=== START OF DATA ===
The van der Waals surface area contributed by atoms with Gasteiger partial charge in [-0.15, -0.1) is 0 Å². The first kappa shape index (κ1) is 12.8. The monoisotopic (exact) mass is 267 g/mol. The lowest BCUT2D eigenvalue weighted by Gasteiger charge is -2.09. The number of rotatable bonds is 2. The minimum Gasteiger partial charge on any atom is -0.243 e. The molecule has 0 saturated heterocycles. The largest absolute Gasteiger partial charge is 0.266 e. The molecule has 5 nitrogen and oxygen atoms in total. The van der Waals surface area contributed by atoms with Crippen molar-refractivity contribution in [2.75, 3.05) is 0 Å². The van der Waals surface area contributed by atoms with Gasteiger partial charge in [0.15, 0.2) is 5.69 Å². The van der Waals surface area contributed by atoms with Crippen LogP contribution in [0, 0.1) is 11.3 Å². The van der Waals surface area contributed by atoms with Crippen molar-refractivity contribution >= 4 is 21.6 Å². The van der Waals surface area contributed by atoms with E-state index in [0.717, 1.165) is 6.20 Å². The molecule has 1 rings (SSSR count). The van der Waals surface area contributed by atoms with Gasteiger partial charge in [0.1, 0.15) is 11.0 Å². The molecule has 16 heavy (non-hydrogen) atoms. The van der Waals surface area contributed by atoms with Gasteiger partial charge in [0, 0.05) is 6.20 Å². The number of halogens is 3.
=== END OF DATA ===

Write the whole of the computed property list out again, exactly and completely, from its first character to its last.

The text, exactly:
The van der Waals surface area contributed by atoms with Gasteiger partial charge in [-0.15, -0.1) is 0 Å². The first kappa shape index (κ1) is 12.8. The monoisotopic (exact) mass is 267 g/mol. The lowest BCUT2D eigenvalue weighted by Gasteiger charge is -2.09. The number of rotatable bonds is 2. The minimum Gasteiger partial charge on any atom is -0.243 e. The molecule has 0 saturated heterocycles. The largest absolute Gasteiger partial charge is 0.266 e. The molecule has 5 nitrogen and oxygen atoms in total. The van der Waals surface area contributed by atoms with Crippen molar-refractivity contribution in [2.75, 3.05) is 0 Å². The van der Waals surface area contributed by atoms with Gasteiger partial charge in [0.15, 0.2) is 5.69 Å². The van der Waals surface area contributed by atoms with Crippen LogP contribution in [0, 0.1) is 11.3 Å². The van der Waals surface area contributed by atoms with Crippen molar-refractivity contribution >= 4 is 21.6 Å². The van der Waals surface area contributed by atoms with E-state index in [0.717, 1.165) is 6.20 Å². The molecule has 1 rings (SSSR count). The van der Waals surface area contributed by atoms with Gasteiger partial charge in [0.1, 0.15) is 11.0 Å². The molecule has 16 heavy (non-hydrogen) atoms. The van der Waals surface area contributed by atoms with Gasteiger partial charge in [0, 0.05) is 6.20 Å². The number of halogens is 3.